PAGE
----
In other news, I have purchased a waterproof notebook that apparently will even work underwater, not sure how true that is but i’ll give it a go. I will also be getting in to digiscoping soon, so some close up pics should follow. I can’t wait for next Sunday now, finally getting some proper enthusiasm, Greg, Jim and Toby watch out, your walks will follow soon!

Chris

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A joint trip to Blashford

This Saturday, we decided to go all out on the bird front and planned a proper trip to Blashford Lakes, a Hampshire Wildlife Trust reserve with hides, feeders and a visitor centre.  Having only been once before, going to bed early on a Friday night so that we could get an early start on the bird front was our intention. The alarm going off at 7:00 on the next morning wasn’t quite the relaxed start to the weekend we’d hoped for, so we reset the alarm and went back to sleep, eventually leaving the house around 10:00. Throw in a detour via Waitrose and an unexpected breakfast coffee at Boston Tea Party (the best coffee I’ve had in a LONG time), we weren’t exactly heading out in a hurry. Although this didn’t put us in pro-birder territory, it was a perfect start to a birding weekend.

Chris watching Ibsley Water

 

Through the woods

 

Whilst there were a lot of highlights, the best part of the day by far was a beautiful Bittern appearing right in front of our hide, and despite nearly choking on its lunch, it put on quite a show.  I know this made the day (if not the year) for Chris, so I’ll leave him to fill you in on the encounter. What I will say, is the whole experience reminded me of just how lovely a community there always is amongst a group of birders. People are always happy to share whats about and point things out to you. Without the company in the hide, we may never have seen the Bittern skulk out right in front of us. These birds are mega camoflaged and really elusive. Unless you see them move you’d never know they were anything more than a bunch of reeds!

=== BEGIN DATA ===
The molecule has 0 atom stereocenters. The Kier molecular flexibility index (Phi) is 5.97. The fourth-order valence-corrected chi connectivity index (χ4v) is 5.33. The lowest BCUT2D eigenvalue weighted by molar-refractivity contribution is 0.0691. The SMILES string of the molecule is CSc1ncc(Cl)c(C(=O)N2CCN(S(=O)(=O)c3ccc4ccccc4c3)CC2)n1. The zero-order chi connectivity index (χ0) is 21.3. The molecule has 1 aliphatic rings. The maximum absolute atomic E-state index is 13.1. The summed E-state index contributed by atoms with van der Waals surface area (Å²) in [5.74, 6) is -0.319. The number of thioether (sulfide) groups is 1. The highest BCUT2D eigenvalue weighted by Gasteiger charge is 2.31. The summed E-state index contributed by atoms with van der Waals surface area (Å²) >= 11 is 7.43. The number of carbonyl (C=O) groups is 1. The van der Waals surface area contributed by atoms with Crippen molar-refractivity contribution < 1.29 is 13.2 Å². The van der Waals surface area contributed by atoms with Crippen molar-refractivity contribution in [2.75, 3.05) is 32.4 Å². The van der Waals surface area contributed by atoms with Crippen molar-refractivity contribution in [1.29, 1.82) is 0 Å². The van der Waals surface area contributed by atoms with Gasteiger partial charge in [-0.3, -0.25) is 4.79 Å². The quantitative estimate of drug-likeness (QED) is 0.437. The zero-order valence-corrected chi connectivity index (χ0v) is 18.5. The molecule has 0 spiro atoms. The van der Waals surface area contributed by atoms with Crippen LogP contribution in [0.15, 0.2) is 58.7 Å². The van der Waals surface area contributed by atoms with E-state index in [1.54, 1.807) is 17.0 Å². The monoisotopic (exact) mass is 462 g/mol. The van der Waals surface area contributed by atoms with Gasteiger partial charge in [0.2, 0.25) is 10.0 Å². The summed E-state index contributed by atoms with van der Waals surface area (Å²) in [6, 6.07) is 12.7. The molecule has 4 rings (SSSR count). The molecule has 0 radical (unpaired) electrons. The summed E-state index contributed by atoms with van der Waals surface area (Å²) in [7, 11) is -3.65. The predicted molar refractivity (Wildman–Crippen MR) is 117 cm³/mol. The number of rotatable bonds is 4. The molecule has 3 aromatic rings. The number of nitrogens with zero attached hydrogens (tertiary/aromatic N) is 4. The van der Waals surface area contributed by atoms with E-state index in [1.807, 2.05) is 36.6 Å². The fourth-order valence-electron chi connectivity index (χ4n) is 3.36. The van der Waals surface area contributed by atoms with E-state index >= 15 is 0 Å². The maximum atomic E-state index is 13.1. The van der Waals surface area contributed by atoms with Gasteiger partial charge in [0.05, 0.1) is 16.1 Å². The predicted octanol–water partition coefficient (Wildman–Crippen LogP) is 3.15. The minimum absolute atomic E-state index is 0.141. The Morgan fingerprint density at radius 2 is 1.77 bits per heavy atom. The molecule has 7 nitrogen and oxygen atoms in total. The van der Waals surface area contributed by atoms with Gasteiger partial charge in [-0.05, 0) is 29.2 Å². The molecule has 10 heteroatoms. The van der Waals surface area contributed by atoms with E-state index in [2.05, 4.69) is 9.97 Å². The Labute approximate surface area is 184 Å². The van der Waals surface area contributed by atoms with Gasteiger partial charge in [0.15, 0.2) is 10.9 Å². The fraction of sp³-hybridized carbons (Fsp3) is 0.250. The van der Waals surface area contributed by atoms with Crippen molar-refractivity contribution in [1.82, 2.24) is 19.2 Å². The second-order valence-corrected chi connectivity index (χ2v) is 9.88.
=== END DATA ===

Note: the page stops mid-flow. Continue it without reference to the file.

Spot the Bittern (sorry its fuzzy but I’d forgotten my SLR- typical!)

 

Ivy Lake

 

Chris may now have a favourite bird in the Bittern, but I have a couple of new favourites too. Although they weren’t hanging out in my garden, I did spot a flock of 16+ Redwing eating on the ground (sorry Chris!), and we were both fairly mesmerised by a tiny group of Lesser Redpoll. The male Redpoll looks flushed across his throat and chest as though he’s very easily embarrassed and both males and females have a lovely little red cap, a bit like the a ones worn by cardinals. Hopefully I’ll post more on these beauties later in the week. They’re inspiring me to sketch so watch this space!

 

Back home for a warm (bird) mug of tea